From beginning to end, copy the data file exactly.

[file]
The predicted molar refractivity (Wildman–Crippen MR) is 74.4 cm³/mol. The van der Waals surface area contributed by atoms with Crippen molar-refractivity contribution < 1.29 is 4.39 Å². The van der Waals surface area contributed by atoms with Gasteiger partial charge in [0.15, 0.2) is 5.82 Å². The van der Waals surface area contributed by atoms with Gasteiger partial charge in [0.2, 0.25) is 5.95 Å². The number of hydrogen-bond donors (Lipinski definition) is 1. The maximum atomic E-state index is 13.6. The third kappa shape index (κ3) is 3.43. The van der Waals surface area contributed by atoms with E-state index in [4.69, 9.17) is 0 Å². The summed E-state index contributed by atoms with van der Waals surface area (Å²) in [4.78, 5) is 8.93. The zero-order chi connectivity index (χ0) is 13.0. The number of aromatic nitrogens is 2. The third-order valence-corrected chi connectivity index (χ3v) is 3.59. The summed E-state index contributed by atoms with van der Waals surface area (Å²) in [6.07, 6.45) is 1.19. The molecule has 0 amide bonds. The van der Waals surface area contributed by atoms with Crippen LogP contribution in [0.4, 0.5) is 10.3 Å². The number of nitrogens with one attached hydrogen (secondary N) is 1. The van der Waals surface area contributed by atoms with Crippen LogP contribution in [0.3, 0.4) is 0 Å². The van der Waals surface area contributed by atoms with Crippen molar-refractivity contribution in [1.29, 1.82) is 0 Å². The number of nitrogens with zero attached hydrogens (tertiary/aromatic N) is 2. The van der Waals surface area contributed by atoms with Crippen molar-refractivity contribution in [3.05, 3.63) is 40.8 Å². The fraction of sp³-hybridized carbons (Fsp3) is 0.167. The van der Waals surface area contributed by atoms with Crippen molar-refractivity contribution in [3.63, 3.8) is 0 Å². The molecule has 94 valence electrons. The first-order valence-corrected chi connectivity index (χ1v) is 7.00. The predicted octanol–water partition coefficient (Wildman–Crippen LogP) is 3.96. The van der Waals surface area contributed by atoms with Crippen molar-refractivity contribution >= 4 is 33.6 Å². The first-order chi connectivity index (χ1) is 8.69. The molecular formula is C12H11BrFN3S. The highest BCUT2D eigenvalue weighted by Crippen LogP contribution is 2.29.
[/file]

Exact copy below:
The predicted molar refractivity (Wildman–Crippen MR) is 74.4 cm³/mol. The van der Waals surface area contributed by atoms with Crippen molar-refractivity contribution < 1.29 is 4.39 Å². The van der Waals surface area contributed by atoms with Gasteiger partial charge in [0.15, 0.2) is 5.82 Å². The van der Waals surface area contributed by atoms with Gasteiger partial charge in [0.2, 0.25) is 5.95 Å². The number of hydrogen-bond donors (Lipinski definition) is 1. The maximum atomic E-state index is 13.6. The third kappa shape index (κ3) is 3.43. The van der Waals surface area contributed by atoms with E-state index in [4.69, 9.17) is 0 Å². The summed E-state index contributed by atoms with van der Waals surface area (Å²) in [4.78, 5) is 8.93. The zero-order chi connectivity index (χ0) is 13.0. The number of aromatic nitrogens is 2. The third-order valence-corrected chi connectivity index (χ3v) is 3.59. The summed E-state index contributed by atoms with van der Waals surface area (Å²) in [6.07, 6.45) is 1.19. The molecule has 0 amide bonds. The van der Waals surface area contributed by atoms with Crippen LogP contribution in [0.4, 0.5) is 10.3 Å². The number of nitrogens with one attached hydrogen (secondary N) is 1. The van der Waals surface area contributed by atoms with Crippen LogP contribution in [0.3, 0.4) is 0 Å². The van der Waals surface area contributed by atoms with Crippen molar-refractivity contribution in [1.29, 1.82) is 0 Å². The number of nitrogens with zero attached hydrogens (tertiary/aromatic N) is 2. The van der Waals surface area contributed by atoms with Crippen molar-refractivity contribution in [3.05, 3.63) is 40.8 Å². The fraction of sp³-hybridized carbons (Fsp3) is 0.167. The van der Waals surface area contributed by atoms with Crippen molar-refractivity contribution in [3.63, 3.8) is 0 Å². The molecule has 94 valence electrons. The first-order valence-corrected chi connectivity index (χ1v) is 7.00. The predicted octanol–water partition coefficient (Wildman–Crippen LogP) is 3.96. The van der Waals surface area contributed by atoms with Crippen molar-refractivity contribution >= 4 is 33.6 Å². The first-order chi connectivity index (χ1) is 8.69. The molecular formula is C12H11BrFN3S. The highest BCUT2D eigenvalue weighted by Crippen LogP contribution is 2.29.